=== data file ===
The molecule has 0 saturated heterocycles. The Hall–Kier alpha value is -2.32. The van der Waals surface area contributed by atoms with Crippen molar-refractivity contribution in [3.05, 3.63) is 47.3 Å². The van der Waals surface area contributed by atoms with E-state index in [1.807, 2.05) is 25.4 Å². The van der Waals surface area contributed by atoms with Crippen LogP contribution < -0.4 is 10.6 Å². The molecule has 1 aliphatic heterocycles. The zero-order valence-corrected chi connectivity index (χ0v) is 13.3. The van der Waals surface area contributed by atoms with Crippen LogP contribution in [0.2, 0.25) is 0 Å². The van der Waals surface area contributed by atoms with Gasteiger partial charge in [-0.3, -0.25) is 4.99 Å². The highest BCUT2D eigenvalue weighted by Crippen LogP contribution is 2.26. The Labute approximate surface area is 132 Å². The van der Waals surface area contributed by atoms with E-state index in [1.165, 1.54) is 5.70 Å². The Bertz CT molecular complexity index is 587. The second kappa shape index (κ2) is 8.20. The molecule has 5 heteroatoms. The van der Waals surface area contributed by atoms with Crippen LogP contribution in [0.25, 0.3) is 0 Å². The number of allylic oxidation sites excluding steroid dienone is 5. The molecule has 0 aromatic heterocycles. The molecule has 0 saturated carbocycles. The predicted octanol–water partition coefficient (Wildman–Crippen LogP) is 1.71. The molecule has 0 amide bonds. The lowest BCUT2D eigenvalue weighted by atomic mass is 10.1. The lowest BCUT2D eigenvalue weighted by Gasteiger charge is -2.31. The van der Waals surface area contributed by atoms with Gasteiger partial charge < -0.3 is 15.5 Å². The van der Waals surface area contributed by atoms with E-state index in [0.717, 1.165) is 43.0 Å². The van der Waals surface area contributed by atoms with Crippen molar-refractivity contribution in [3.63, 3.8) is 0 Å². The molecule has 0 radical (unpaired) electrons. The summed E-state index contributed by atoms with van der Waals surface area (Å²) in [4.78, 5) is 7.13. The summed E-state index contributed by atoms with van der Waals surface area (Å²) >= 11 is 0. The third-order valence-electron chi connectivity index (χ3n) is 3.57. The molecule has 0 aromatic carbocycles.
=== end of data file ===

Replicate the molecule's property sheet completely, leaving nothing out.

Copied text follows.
The molecule has 0 saturated heterocycles. The Hall–Kier alpha value is -2.32. The van der Waals surface area contributed by atoms with Crippen molar-refractivity contribution in [3.05, 3.63) is 47.3 Å². The van der Waals surface area contributed by atoms with E-state index in [1.807, 2.05) is 25.4 Å². The van der Waals surface area contributed by atoms with Crippen LogP contribution < -0.4 is 10.6 Å². The molecule has 1 aliphatic heterocycles. The zero-order valence-corrected chi connectivity index (χ0v) is 13.3. The van der Waals surface area contributed by atoms with Crippen LogP contribution in [0.2, 0.25) is 0 Å². The van der Waals surface area contributed by atoms with Gasteiger partial charge in [-0.3, -0.25) is 4.99 Å². The highest BCUT2D eigenvalue weighted by Crippen LogP contribution is 2.26. The Labute approximate surface area is 132 Å². The van der Waals surface area contributed by atoms with E-state index in [1.165, 1.54) is 5.70 Å². The Bertz CT molecular complexity index is 587. The second kappa shape index (κ2) is 8.20. The molecule has 5 heteroatoms. The van der Waals surface area contributed by atoms with Crippen LogP contribution in [0.25, 0.3) is 0 Å². The number of allylic oxidation sites excluding steroid dienone is 5. The molecule has 0 aromatic heterocycles. The molecule has 0 saturated carbocycles. The predicted octanol–water partition coefficient (Wildman–Crippen LogP) is 1.71. The molecule has 0 amide bonds. The lowest BCUT2D eigenvalue weighted by atomic mass is 10.1. The lowest BCUT2D eigenvalue weighted by Gasteiger charge is -2.31. The van der Waals surface area contributed by atoms with Gasteiger partial charge < -0.3 is 15.5 Å². The van der Waals surface area contributed by atoms with E-state index in [0.717, 1.165) is 43.0 Å². The van der Waals surface area contributed by atoms with Crippen molar-refractivity contribution in [3.63, 3.8) is 0 Å². The molecule has 0 radical (unpaired) electrons. The summed E-state index contributed by atoms with van der Waals surface area (Å²) in [4.78, 5) is 7.13. The summed E-state index contributed by atoms with van der Waals surface area (Å²) >= 11 is 0. The third-order valence-electron chi connectivity index (χ3n) is 3.57. The molecule has 0 aromatic carbocycles.